Most churches are not very good at reaching the lost. Why not? Well, for one thing, because we think of them as “the lost”! In fact, we think of them as “them,” someone other than “us.”
Us and them
This “us” and “them” mentality is at the heart of the church’s irrelevance in today’s world. We church members consider ourselves “in.” We’ve been saved. We’ve found the Answer. We know the Way. We’ve arrived. We’re good. We don’t need anything more.
This is nice, of course. For us. But think of how it sounds to “them.” It sounds like judgement. Or pity. Or arrogance. After all, would you like to be referred to as “the lost“?
“Us” and “them” automatically assumes division and creates walls. And people sense that when we talk to them. (And about them.)
All of us
The fact is, all of us are finding God. We are on a journey. God is at the center, and we are all scattered around Him like wildlife around a fresh spring. Sometimes we are actively approaching the water. Sometimes fear keeps us away. Sometimes we can’t even see the water because of the weather or the brush or nightfall. Sometimes we give up and chew leaves instead. But we all need water. And we can all help each other find it.
Now, we never really reach the spring in this life. We get a taste of the water—in the dew and rain, and in the wells we dig for ourselves. But those are only a taste, enough to quench our thirst for a day and refresh us for the continued journey.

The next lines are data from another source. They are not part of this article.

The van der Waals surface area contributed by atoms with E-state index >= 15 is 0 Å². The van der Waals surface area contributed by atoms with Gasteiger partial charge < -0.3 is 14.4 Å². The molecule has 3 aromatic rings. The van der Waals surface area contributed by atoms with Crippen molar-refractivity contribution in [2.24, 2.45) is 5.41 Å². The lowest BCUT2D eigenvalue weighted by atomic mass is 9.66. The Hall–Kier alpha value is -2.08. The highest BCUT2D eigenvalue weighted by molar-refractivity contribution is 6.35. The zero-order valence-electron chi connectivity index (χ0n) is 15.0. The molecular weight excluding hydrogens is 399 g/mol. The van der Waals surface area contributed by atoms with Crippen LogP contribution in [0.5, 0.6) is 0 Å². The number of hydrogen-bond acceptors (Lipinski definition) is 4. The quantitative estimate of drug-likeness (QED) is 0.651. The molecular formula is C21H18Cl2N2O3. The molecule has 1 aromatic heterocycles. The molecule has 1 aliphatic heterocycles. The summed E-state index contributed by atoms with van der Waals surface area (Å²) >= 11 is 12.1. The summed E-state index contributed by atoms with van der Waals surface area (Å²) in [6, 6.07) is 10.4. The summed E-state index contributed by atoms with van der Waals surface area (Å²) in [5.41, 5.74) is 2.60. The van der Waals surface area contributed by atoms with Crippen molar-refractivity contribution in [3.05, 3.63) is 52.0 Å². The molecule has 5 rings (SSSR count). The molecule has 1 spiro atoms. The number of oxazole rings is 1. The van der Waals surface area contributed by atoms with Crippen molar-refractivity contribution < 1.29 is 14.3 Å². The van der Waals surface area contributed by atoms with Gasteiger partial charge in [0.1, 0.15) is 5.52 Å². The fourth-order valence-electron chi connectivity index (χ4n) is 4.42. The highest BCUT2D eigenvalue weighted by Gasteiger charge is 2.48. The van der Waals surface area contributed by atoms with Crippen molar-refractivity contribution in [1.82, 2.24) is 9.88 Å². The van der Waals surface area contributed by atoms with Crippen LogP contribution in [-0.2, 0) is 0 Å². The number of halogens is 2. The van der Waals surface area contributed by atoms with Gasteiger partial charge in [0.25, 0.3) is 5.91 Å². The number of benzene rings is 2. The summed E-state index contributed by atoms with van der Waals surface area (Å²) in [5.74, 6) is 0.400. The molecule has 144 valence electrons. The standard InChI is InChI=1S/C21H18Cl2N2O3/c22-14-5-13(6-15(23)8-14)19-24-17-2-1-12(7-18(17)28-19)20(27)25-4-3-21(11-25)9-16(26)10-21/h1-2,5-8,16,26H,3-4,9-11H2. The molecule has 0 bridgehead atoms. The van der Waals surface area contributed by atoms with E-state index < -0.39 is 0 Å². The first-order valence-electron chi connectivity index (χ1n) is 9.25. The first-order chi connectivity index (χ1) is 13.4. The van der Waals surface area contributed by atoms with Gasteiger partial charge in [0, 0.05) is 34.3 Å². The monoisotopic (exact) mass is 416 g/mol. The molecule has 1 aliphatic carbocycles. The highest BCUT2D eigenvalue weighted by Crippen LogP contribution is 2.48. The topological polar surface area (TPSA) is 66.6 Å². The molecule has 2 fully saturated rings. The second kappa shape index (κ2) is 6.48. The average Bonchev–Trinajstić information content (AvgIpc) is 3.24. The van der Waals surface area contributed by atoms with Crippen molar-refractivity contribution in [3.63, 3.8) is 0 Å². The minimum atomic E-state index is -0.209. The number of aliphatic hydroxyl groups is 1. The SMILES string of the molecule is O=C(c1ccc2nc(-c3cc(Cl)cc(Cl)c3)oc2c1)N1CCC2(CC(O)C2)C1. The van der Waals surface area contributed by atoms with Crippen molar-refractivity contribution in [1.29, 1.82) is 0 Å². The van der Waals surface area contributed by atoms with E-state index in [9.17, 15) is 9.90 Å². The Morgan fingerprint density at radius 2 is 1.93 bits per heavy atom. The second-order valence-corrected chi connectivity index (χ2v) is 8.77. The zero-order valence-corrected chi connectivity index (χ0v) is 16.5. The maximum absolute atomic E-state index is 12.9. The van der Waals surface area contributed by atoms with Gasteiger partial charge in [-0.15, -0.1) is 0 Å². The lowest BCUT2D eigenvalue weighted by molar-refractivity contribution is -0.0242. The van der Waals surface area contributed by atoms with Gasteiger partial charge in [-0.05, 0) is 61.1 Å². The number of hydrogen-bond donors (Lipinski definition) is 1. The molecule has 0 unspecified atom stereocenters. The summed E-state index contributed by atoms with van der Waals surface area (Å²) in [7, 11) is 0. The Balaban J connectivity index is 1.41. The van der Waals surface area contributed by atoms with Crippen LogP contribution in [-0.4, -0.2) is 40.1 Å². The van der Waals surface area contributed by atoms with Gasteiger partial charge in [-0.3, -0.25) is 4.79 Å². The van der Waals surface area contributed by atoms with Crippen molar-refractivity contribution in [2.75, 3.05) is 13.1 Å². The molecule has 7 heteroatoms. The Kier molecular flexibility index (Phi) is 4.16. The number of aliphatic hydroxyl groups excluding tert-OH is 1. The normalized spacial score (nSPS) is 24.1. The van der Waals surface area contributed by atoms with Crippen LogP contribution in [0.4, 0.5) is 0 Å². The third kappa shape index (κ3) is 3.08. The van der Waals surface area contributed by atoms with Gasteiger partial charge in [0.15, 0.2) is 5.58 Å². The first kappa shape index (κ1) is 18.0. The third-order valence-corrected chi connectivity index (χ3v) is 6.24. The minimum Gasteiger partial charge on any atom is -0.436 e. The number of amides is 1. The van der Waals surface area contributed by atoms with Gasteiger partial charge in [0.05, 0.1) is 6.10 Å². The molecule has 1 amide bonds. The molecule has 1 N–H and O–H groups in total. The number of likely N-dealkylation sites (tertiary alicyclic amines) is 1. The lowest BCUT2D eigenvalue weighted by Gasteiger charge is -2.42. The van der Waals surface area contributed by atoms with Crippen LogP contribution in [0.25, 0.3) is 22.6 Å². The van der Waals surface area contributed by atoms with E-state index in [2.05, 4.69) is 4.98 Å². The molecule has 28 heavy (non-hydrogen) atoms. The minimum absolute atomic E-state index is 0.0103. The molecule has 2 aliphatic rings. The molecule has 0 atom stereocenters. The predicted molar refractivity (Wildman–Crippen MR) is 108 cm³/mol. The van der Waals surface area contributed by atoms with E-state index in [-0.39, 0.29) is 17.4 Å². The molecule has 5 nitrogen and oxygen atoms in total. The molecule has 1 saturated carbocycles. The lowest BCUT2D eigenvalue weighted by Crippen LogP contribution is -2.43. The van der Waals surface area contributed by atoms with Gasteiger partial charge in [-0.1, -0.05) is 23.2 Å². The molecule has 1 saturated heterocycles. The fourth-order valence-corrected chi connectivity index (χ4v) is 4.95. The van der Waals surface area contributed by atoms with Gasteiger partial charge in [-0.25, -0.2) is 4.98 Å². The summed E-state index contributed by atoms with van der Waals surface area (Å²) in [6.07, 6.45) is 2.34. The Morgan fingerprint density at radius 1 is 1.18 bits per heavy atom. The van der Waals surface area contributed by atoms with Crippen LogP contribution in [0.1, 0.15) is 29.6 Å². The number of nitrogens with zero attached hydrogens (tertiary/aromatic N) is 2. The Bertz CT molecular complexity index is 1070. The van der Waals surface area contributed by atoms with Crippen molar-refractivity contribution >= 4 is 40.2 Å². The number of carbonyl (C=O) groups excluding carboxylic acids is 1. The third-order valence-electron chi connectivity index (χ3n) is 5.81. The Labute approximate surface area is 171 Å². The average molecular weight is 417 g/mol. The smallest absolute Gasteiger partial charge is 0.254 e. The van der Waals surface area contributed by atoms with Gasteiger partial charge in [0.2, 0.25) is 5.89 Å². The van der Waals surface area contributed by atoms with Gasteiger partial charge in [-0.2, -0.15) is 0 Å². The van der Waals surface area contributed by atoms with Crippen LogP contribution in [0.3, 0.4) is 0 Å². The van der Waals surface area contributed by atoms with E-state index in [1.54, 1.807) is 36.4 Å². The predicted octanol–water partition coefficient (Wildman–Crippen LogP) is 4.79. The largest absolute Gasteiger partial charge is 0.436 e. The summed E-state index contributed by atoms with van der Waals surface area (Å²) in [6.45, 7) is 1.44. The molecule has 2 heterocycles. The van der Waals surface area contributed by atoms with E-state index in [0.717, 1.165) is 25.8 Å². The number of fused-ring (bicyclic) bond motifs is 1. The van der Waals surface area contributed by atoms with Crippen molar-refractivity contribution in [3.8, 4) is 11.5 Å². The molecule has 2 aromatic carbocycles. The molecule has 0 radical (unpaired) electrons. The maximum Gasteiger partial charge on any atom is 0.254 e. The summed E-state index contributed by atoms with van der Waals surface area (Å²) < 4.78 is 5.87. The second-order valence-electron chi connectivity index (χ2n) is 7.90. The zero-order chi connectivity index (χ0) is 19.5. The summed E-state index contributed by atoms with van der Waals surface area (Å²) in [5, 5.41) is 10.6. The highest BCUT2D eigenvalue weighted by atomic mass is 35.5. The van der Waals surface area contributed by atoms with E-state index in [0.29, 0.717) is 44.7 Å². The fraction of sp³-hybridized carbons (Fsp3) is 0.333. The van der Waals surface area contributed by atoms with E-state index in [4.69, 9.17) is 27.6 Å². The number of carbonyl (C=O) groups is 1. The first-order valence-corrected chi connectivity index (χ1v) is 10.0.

And in church I think we sometimes become satisfied with these little tastes. We forget that well water is not the same as Living Water, and we stop journeying toward the actual spring. In fact, maybe we are more eager to get people to our particular well than to help them find the spring! (Or to let them help us.)
I consider myself fortunate to have been given drinks of water from a lot of friendly sources—faith-filled family, wise teachers, honest churches, thought-provoking books, interesting co-workers, and challenging mentors. My journey has been pretty straightforward.
I’ve been blessed too by others who are traveling with me in the search for living water—my Jehovah’s Witness Bible study partner, my neighbor who trusts science more than organized religion, my atheist Facebook friend, my conservative brother, the pastors at my church, the textile artist at the art gallery. The questions we ask each other not only make the journey more enjoyable, they help refine our search and provide a taste of the spring of living water we’re ultimately looking for.
There is no “in” or “out.” There is only the spring and all of us thirsty people. We are taking steps toward the Living Water, or standing still, or turning our backs on it. As soon as we think we’ve arrived, we stop moving.
Now, this kind of talk makes churches uncomfortable because it sounds sort of New Age-y. I’m not trying to say that there is no right and wrong, or that we all believe in the same God, or that it’s up to each of us to define Him. No.
But I do believe that God is bigger than our religious constructs. And admitting we don’t have all the answers is a good place to start when we want to build real relationships with people outside our buildings.
Finding God is a lifelong process. And we are just as likely to get a taste of Him at the local watering hole as in our sanctuaries.